Director Thaddeus D. Matula‘s documentary, Into the Spotlight, follows a theatre troupe composed, primarily, of individuals with intellectual and developmental disabilities (IDD). Each year, the 27 members write, produce, and star in a new stage play. The film follows the progression of the 2021-2022 season, while zooming in on a handful of cast and crew to tell more of their stories both on and off stage. The result is a triumphant, joyous, heartwarming celebration of this community that elevates its members’ creativity, agency, and beauty. Full disclosure, I was tearing up within the first minute of the film.
Into the Spotlight would have been a rousing hit had it simply focused on the creative process at work, but Matula doesn’t stop there. He recognizes the intersectionality of identity and puts that on display alongside the troupe’s rehearsals. Daniel, a black musician who is a victim of both racism and ableism, and Andrea, a transgender actress whose parents only gradually accept her as a woman, are both on the autism spectrum. Perhaps the greatest strength of the film is the way in which it so strongly centers the voices of this community. We don’t see or hear any talking heads editorializing or explaining how this process works or what these participants are thinking or feeling. Only members of the troupe are interviewed and answer the questions the filmmakers pose.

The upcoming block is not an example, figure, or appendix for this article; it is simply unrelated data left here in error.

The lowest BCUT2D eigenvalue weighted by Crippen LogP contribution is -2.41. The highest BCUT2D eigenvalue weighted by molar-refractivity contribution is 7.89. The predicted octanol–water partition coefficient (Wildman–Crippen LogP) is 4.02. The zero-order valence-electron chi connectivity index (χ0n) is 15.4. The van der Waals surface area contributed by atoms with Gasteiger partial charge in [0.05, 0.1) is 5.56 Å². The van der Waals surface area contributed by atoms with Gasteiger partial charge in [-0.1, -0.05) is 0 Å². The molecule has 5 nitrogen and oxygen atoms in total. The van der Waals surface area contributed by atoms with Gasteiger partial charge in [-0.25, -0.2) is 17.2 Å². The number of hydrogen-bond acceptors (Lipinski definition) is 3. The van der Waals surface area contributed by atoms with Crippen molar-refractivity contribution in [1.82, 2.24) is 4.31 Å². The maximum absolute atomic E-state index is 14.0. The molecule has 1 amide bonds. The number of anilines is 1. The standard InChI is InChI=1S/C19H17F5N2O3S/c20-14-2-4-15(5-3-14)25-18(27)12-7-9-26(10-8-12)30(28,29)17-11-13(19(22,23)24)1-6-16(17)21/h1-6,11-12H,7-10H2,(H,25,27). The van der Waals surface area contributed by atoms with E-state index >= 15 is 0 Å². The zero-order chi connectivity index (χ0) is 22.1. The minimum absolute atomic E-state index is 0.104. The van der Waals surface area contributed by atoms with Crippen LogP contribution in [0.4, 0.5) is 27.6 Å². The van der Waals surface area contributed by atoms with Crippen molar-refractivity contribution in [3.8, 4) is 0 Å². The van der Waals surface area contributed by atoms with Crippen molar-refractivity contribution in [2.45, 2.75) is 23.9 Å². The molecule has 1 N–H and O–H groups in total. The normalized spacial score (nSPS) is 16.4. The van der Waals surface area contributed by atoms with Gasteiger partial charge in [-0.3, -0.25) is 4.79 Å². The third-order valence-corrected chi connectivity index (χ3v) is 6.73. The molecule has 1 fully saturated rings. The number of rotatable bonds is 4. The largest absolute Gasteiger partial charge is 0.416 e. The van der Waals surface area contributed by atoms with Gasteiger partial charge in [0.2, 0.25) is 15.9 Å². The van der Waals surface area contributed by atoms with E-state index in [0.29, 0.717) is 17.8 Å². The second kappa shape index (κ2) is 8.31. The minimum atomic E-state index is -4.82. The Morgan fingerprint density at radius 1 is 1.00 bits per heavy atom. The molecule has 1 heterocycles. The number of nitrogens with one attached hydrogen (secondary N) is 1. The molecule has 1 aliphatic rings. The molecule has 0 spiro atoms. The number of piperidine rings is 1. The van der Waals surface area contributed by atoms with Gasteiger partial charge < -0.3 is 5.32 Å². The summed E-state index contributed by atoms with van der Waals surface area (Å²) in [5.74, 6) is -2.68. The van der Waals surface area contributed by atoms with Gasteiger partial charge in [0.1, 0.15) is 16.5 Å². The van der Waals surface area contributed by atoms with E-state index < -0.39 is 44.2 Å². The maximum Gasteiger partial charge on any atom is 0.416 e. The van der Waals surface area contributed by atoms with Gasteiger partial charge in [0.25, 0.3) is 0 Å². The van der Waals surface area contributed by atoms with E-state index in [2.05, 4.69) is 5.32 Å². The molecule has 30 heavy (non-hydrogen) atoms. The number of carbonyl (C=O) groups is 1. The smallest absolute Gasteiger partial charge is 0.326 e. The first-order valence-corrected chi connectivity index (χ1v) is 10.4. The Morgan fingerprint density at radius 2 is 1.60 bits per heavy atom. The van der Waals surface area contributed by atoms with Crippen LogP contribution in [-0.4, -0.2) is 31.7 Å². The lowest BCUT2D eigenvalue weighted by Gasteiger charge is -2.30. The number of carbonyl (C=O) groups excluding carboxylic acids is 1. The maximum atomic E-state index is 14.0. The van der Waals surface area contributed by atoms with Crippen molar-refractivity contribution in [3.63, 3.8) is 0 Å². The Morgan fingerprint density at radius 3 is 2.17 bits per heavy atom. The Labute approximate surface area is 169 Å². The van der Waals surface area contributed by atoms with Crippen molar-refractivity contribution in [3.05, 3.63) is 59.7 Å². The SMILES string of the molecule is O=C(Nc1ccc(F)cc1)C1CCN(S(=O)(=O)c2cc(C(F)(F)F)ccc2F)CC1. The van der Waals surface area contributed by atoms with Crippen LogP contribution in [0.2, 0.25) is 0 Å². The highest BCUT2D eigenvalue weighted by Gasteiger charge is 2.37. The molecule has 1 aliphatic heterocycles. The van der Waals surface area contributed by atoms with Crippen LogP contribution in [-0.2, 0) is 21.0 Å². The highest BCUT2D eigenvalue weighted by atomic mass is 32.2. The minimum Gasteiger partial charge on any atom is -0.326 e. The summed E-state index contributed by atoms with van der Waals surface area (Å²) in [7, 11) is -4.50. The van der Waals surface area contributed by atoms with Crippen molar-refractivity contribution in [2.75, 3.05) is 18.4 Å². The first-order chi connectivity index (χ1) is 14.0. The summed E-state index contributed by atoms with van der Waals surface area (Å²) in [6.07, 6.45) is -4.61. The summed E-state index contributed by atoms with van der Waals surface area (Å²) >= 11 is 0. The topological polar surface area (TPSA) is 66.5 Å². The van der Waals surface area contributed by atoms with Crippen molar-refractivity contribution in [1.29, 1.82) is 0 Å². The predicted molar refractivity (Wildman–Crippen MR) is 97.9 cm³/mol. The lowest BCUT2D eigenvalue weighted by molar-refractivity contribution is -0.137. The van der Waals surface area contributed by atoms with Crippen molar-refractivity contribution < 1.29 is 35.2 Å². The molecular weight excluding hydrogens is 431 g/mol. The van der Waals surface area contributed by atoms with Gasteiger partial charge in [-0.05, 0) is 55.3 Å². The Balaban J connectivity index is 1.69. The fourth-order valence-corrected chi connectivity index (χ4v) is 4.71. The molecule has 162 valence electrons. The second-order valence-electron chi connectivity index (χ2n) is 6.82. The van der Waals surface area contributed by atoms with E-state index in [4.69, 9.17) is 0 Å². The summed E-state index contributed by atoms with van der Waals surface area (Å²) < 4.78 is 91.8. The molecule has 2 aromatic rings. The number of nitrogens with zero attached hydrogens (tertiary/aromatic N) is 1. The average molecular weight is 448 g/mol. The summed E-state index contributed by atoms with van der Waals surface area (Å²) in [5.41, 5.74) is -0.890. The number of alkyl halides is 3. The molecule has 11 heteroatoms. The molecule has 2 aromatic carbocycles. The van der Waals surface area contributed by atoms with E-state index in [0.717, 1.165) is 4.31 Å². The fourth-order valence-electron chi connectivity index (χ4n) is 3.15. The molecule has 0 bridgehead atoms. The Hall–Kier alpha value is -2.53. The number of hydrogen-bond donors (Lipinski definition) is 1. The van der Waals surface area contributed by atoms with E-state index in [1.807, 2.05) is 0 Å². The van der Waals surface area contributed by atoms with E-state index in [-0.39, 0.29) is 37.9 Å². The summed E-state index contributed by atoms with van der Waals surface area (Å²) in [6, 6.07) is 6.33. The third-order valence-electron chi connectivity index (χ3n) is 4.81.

That all of this takes place in and, indeed, is hosted by a church, Highland Park United Methodist Church in Dallas, TX, adds a layer of meaning to the proceedings. The Spotlight Academy of the Arts is part of Highland Park’s Belong Ministry, which is “committed to amplifying the voices, providing an unexpected and welcome platform to share a vision of the world as they see it.” In fact, the theater program is just one of three options, which also include short film and rock band programs. Taken from a mainstream perspective, the film is a call from the hearts and voices of participants in the Spotlight program to see members of the IDD community as people of profound value. From its inherent faith perspective, it is simultaneously a call to action for congregations to embrace members of this community and to find creative expressions of this care and belonging and, in turn, to create outlets for those individuals to contribute to and serve their community.
Into the Spotlight is currently screening at the St. Louis Film Festival.